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From a system perspective, mobilising people across the APS as and where required is an important means to building collective capability. Mobility can foster diversity of thinking, contestability of ideas and assist in capability development, lifting overall APS capability, not just individual capability.

In his first speech to the APS, the Senator the Hon Mathias Cormann, Minister for Finance and the Public Service, tasked the APSC to look at ways to rotate public servants through state and territory governments, private sector companies and the community sector. Such rotations are a way of building understanding and familiarity across sectors of the economy.

The APS has experience in providing such rotations. The Jawun APS secondment program is a successful example of the benefits of short-term mobility opportunities for APS employees outside the APS.

… how can we be confident that we are providing well-informed and integrated advice to government on Australia’s place in the world, or the transformation of the Australian economy, if the bulk of the APS has only worked in one department?

Dr Heather Smith PSM, Secretary, Department of Industry, Innovation and Science71




Degree of APS mobility

The headline mobility rate, measuring the proportion of employees who have moved between agencies in a year, is 2.5 per cent. This number has remained constant over the past 15 years.

Data is not consistently captured to allow reporting of internal agency movements because agencies often have difficulty in recording and reporting on this data. If internal mobility was included, it is likely that mobility would be significantly higher than the reported 2.5 per cent.

Most APS employees, 72 per cent, have only worked for one agency (Figure 49).

Figure 49: APS employees by number of agencies worked in

Source: APSED

When viewing these numbers, it is easy to conclude there is little mobility in the APS. There is, however, more detail to this story and, to an extent, it is a story of two regions: the ACT and non-ACT.

Mobility within the ACT is significantly higher than it is in other jurisdictions. In 2017–18, 79 per cent of total movements were attributed to the ACT. Higher mobility in the ACT contrasts with most APS employees (62 per cent) working outside the territory.

The greatest proportion of the ongoing workforce is at the APS 1-6 classifications (Figure 49). These roles are primarily based outside the ACT, and most of these employees are in service delivery. From the EL 1 classification upwards, employees are more likely to be located in the ACT where mobility occurs.

Figure 50: Location of ongoing APS employees by classification

Source: APSED

Policy agencies attract the most movements between agencies. In 2017–18, 45 per cent of all transfers were into agencies focused on policy development (Figure 51). Most of these are primarily located in Canberra. This is consistent with the majority of movements between agencies being reported in the ACT.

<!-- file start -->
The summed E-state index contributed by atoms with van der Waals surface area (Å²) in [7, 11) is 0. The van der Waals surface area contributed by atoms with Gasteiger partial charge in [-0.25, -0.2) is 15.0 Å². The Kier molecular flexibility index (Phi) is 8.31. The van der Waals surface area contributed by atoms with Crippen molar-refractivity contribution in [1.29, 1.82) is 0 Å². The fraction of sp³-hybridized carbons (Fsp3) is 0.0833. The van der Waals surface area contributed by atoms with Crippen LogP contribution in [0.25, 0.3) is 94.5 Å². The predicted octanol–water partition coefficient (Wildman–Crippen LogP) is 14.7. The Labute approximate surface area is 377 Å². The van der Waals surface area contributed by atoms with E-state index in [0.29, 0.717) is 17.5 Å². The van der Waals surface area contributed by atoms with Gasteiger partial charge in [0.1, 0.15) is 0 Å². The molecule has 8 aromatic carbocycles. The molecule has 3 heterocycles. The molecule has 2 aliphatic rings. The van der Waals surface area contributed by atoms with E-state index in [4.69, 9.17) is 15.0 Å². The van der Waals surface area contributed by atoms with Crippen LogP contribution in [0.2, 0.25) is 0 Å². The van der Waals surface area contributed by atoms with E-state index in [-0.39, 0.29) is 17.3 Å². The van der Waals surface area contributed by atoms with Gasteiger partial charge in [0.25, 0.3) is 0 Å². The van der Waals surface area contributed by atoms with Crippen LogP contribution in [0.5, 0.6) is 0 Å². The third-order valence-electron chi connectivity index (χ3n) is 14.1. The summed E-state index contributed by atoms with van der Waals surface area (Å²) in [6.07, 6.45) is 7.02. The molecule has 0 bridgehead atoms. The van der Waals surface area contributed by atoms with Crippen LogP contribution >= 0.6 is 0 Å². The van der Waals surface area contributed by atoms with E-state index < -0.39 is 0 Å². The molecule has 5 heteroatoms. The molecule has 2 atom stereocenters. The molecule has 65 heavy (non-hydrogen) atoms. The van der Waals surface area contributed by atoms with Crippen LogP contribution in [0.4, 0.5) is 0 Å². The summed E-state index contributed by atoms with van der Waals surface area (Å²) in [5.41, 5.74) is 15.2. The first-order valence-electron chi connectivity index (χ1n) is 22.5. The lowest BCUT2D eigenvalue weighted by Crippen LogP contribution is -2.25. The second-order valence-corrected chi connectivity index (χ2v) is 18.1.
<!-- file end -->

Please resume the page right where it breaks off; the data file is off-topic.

Figure 51: Proportion of transfers of ongoing employees into an agency by type

Source: APSED

APS employees that belong to more technical or specialised job families are more likely to only work for one agency. Those belonging to the organisational leadership and strategic policy job families are most likely to have worked for multiple agencies (Figure 52).

These two most mobile job families are also primarily based in the ACT, with 59 per cent of organisational leadership and 89 per cent of strategic policy roles being based in the territory.

While promotions also provide opportunity for mobility, they are far more likely in an employee’s current agency than into a different agency. Of the 9,564 promotions reported for ongoing APS employees in 2017–18, 90 per cent were in an employee’s current agency.

The 2018 APS employee census sought feedback from employees on whether internal mobility was encouraged. Fifty-two per cent of respondents agreed their agency provided opportunities for mobility within the agency. Slightly less, 50 per cent, reported their supervisor actively supported opportunities for mobility. Less again, 32 per cent, agreed their agency provided opportunities for mobility outside their agency.

When agencies were asked about how they give visibility to their mobility initiatives, the most common responses were through expressions of interest, intranet-based job boards and mobility registers. Some agencies reported they use internal mobility to deliver project work by matching required capabilities with project needs. Agencies tended to express a preference towards using internal expertise before looking externally.

Figure 52: Number of agencies worked by an APS employee by job family

Source: APSED


71 IPAA, 22 March 2018.

Last reviewed: 
30 November 2018